To extract natural gas from deep rock formations in the Marcellus Shale, millions of gallons of water are used. The water is then recovered, now a toxic soup, known as frack fluid. It's transported away for treatment.
In the three pounds of documents uncovered by the New York Times, a troubling pattern emerges. In some instances, wastewater was treated at Pennsylvania plants, where such facilities reportedly had no ability to remove myriad contaminants, including radioactive material.
What's worse, documents concluded an overall lax approach to industry oversight and the disposal of frack fluid.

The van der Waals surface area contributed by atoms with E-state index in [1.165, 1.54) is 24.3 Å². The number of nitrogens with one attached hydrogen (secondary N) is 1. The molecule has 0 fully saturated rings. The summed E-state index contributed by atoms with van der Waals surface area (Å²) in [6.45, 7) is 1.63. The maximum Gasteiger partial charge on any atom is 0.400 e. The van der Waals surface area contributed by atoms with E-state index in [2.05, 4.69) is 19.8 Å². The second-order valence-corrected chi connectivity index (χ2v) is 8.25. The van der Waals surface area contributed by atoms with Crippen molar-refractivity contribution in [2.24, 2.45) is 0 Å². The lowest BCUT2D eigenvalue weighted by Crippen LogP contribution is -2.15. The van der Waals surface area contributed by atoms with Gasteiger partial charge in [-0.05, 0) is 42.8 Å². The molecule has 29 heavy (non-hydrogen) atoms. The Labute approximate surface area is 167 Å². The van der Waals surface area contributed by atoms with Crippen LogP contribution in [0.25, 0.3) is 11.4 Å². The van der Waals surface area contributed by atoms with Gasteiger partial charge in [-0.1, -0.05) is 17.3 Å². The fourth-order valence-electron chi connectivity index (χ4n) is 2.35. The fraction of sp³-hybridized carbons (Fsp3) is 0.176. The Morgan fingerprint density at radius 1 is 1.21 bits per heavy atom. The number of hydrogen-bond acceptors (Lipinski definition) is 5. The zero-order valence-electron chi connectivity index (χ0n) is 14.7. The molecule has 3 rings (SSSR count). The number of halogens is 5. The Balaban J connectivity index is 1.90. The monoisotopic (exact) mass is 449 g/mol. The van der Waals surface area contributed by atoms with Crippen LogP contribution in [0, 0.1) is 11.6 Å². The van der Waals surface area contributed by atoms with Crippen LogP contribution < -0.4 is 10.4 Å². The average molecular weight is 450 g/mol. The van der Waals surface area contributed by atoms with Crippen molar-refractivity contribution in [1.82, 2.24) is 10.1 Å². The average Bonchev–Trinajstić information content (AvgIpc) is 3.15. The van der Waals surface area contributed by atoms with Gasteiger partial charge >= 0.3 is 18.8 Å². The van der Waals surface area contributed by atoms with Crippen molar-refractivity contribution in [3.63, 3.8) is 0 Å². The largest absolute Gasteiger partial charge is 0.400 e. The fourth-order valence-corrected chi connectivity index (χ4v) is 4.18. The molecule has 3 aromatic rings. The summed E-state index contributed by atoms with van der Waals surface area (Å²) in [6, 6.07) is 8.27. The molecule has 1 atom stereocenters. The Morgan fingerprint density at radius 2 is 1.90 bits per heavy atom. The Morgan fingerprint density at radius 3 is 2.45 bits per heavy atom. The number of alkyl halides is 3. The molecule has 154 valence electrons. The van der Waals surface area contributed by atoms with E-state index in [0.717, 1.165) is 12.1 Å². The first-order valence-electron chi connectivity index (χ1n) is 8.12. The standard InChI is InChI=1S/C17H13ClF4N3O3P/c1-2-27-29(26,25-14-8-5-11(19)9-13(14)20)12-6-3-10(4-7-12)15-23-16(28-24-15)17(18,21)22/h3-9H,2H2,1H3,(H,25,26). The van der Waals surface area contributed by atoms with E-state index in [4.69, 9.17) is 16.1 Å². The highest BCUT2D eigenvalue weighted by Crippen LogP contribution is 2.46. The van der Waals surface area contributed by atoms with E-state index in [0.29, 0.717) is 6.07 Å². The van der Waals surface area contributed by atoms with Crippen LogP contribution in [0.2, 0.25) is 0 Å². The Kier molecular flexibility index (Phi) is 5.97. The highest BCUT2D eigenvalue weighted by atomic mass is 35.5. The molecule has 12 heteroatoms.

Calls to area wastewater plants suggested none was treating frack fluid, at least not yet. John Minora has been retained by the Wyoming Valley Sanitary Authority to identify steps to equip the Hanover Township plant to handle frack fluid.
As for the New York Times report, he said Pennsylvania tightened regulations within the last several weeks. “They were talking about what was going on a year or two years ago with high disposals through sewage treatment plants, high salt levels in the rivers from that,” he told Eyewitness News.
Minora said the industry is now increasingly recycling and reusing frack fluid, avoiding river discharges that experts told the New York Times could jeopardize drinking water for people downstream.